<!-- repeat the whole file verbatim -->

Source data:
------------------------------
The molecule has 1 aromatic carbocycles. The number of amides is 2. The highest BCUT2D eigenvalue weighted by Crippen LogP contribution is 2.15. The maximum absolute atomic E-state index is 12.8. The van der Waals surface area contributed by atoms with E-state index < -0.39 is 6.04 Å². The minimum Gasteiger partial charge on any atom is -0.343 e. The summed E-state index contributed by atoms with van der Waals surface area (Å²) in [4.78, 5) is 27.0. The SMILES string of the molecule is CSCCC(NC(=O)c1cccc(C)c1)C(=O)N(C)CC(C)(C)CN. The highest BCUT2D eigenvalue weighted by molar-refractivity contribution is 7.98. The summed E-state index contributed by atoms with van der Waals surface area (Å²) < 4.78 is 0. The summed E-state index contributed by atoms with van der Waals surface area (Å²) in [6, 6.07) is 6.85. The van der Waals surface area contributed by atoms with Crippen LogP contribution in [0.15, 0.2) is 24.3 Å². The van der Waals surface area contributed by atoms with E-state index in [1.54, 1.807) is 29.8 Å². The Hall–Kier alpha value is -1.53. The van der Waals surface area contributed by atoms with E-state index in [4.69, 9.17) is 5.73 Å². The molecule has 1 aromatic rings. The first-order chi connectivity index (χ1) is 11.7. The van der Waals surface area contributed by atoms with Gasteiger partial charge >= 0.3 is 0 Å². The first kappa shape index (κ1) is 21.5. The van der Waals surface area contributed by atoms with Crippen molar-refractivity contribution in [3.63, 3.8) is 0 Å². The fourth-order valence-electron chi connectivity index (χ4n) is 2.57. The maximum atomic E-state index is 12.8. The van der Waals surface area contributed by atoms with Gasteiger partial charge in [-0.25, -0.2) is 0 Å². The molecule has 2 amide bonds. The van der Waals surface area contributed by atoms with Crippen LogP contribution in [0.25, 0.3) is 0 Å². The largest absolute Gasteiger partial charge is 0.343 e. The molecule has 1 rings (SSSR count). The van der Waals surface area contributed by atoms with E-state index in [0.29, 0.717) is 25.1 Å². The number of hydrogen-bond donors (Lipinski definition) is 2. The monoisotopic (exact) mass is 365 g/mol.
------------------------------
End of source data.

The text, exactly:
The molecule has 1 aromatic carbocycles. The number of amides is 2. The highest BCUT2D eigenvalue weighted by Crippen LogP contribution is 2.15. The maximum absolute atomic E-state index is 12.8. The van der Waals surface area contributed by atoms with E-state index < -0.39 is 6.04 Å². The minimum Gasteiger partial charge on any atom is -0.343 e. The summed E-state index contributed by atoms with van der Waals surface area (Å²) in [4.78, 5) is 27.0. The SMILES string of the molecule is CSCCC(NC(=O)c1cccc(C)c1)C(=O)N(C)CC(C)(C)CN. The highest BCUT2D eigenvalue weighted by molar-refractivity contribution is 7.98. The summed E-state index contributed by atoms with van der Waals surface area (Å²) < 4.78 is 0. The summed E-state index contributed by atoms with van der Waals surface area (Å²) in [6, 6.07) is 6.85. The van der Waals surface area contributed by atoms with Crippen LogP contribution in [0.15, 0.2) is 24.3 Å². The van der Waals surface area contributed by atoms with E-state index in [1.54, 1.807) is 29.8 Å². The Hall–Kier alpha value is -1.53. The van der Waals surface area contributed by atoms with E-state index in [4.69, 9.17) is 5.73 Å². The molecule has 1 aromatic rings. The first-order chi connectivity index (χ1) is 11.7. The van der Waals surface area contributed by atoms with Gasteiger partial charge >= 0.3 is 0 Å². The first kappa shape index (κ1) is 21.5. The van der Waals surface area contributed by atoms with Crippen molar-refractivity contribution in [3.63, 3.8) is 0 Å². The fourth-order valence-electron chi connectivity index (χ4n) is 2.57. The maximum atomic E-state index is 12.8. The van der Waals surface area contributed by atoms with Gasteiger partial charge in [-0.25, -0.2) is 0 Å². The molecule has 2 amide bonds. The van der Waals surface area contributed by atoms with Crippen LogP contribution in [0.25, 0.3) is 0 Å². The largest absolute Gasteiger partial charge is 0.343 e. The molecule has 1 rings (SSSR count). The van der Waals surface area contributed by atoms with E-state index in [0.29, 0.717) is 25.1 Å². The number of hydrogen-bond donors (Lipinski definition) is 2. The monoisotopic (exact) mass is 365 g/mol.